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Are you addicted to ramen? Is it your comfort food? Self-taught cook turned restaurateur Sarah Gavigan is a ramen lover and has written the cookbook Ramen Otaku: Mastering Ramen at Home. Demystifying the process of how to make ramen, anyone can learn to make good tasting ramen at home! And that is why Ramen Otaku: Mastering Ramen at Home is the Please The Palate pick of the week.

Los Angeles is a city filled with ramen shops. Living on the west side, I am in walking distance of Sawtelle Blvd which is peppered with ramen shops. Chef Sarah Gavigan used to be a regular at these shops when she lived in Los Angeles. A native of Nashville she was living in Los Angeles, working in the music industry. She became obsessed with ramen and it became her comfort food. Sarah and her husband then moved back to Nashville where she was a stay-at-home mom and the one thing she missed more than anything was ramen. There were no ramen shops in Nashville and she could not get her fix.

So, in 2011, Sarah started reading and studying about ramen. She became obsessed, or as they say in Japanese, “otaku”. Inspired by pop-up restaurants, such as Ludo Bites, she decided to do a pop-up ramen restaurant in Nashville. No one had done a pop-up restaurant in Nashville but Sarah found a spot and after three years of development, she opened her pop-up in 2014. And in 2015, she opened up a permanent ramen shop Otaku Ramen.

And now Sarah has come out with her first cookbook. A self-taught chef, she takes a home cook approach and simplifies it. She explained to me that ramen is about layering. In her book, she talks about the base flavors and once you understand the base flavors, you can add what you like.

Ramen Otaku strips the mystique from ramen and offers accessible recipes to make it at home. It is a progressive book. The book begins with Sarah’s personal story and then discusses ramen basics, the history of ramen, umami (a natural occurrence based on combining acids) and noodle tips. And then the book moves into stocks. There are a few basic stocks to learn and you can even make them in a pressure cooker! And once you understand the basic stocks, you can make infinite combinations. The book provides 60 ramen recipes.

After sitting down and slurping a bowl of Curry Shio Ramen, a chicken broth ramen with pickled shrimp and a soy egg, I left with my copy of Ramen Otaku: Mastering Ramen at Home, inspired that I could make something so tasty at home! Pick up your book today (available on Amazon) and you can as well! And that is why Ramen Otaku: Mastering Ramen at Home is the Please The Palate pick of the week.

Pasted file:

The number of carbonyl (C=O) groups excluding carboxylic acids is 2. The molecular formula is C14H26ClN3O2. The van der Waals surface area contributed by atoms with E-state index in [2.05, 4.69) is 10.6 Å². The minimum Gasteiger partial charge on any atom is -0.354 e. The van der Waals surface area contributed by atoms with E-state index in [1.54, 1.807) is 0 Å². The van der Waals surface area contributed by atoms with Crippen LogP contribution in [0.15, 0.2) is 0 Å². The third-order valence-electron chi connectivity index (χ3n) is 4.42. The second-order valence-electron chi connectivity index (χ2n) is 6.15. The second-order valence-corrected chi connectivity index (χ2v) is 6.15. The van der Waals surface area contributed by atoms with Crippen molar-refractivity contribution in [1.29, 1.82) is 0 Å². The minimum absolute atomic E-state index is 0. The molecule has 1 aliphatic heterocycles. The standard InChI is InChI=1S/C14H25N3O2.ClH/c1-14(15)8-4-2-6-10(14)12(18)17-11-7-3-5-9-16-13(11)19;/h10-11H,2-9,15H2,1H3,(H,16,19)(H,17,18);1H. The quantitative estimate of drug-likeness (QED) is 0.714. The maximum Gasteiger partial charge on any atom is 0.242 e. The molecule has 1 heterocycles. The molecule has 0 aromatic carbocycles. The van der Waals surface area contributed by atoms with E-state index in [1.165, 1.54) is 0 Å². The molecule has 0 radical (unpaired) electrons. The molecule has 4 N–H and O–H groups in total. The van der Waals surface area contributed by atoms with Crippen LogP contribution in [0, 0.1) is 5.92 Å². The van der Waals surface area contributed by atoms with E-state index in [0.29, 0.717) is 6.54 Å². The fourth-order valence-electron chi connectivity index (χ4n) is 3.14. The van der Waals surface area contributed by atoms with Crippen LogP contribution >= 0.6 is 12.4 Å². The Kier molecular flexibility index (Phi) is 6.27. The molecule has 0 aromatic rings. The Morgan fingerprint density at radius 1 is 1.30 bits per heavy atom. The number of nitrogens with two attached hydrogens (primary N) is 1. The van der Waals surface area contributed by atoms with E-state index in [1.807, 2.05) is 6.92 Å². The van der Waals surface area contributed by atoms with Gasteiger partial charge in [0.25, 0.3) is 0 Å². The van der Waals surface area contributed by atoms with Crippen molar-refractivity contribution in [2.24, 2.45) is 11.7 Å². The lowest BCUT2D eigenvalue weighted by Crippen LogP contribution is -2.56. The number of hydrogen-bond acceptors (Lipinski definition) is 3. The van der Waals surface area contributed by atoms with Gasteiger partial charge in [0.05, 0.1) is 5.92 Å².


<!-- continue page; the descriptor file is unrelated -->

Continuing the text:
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As Maude journeyed to a new wine region in the world for the fourth quarter of 2018, they landed in Piedmont, Italy. The most prestigious wine region in Italy, Piedmont, which means “foot of the mountains”, is between the Ligurian coast and the Alps in northwest Italy. Home to Nebbiolo and Barbera, as well as hazelnuts, cheese, chocolate and Alba white truffles, we were in for a treat.

I spent six months living in Piedmont, in the town of Vercelli, the riso (rice) capital of Italy. I was not knowledgeable about wine at the time, nor would I have called myself a foodie. But, I was introduced to the wines and many of the classic dishes and Maude’s Piedmont menu was a twist on these memorable dishes.  

As we were seated at our table, like a classic Italian restaurant, a basket of bread-sticks lay in the middle. These long, crispy bread-sticks were perfectly salty and crunchy and it was hard to stop eating them.

We ordered a white wine to start the evening. Instead of a Champagne, as we typically order, we had the La Colombera Il Montino Colli Tortonesi Timorasso, an intense full-bodied wine.

Bagna Cauda is a warm dish of garlic and anchovy that dates to the 16th century. This bagna cauda was rich and creamy and once we finished dipping the raw vegetables, we drank what was left like a soup and then licked up every last drop.

Bacalao is a classic dish found in Piedmont, as well as Spain and Portugal. The cod was mixed with parsley and garlic and covered by a translucent veil.

The treat of dining with my friends at Maude is the wines that they bring. That was no exception for this meal as we started with the Berteletti 1964 Gattinara that still had acidity and a brambly, earthy taste.

Our dinner was just getting started but no time was wasted in bringing out the white truffles. They were shaved on top of delicate little Agnolotti with Rocchetta Cheese.

There is no aperitivi or meal you will attend in Piedmont and not have vitello tonnato. Typically, the veal is thinly shaved and topped with a tuna caper sauce. Maude created a modern, and creative take on Vitello Tonnato with veal panna cotta topped with slices of raw tuna.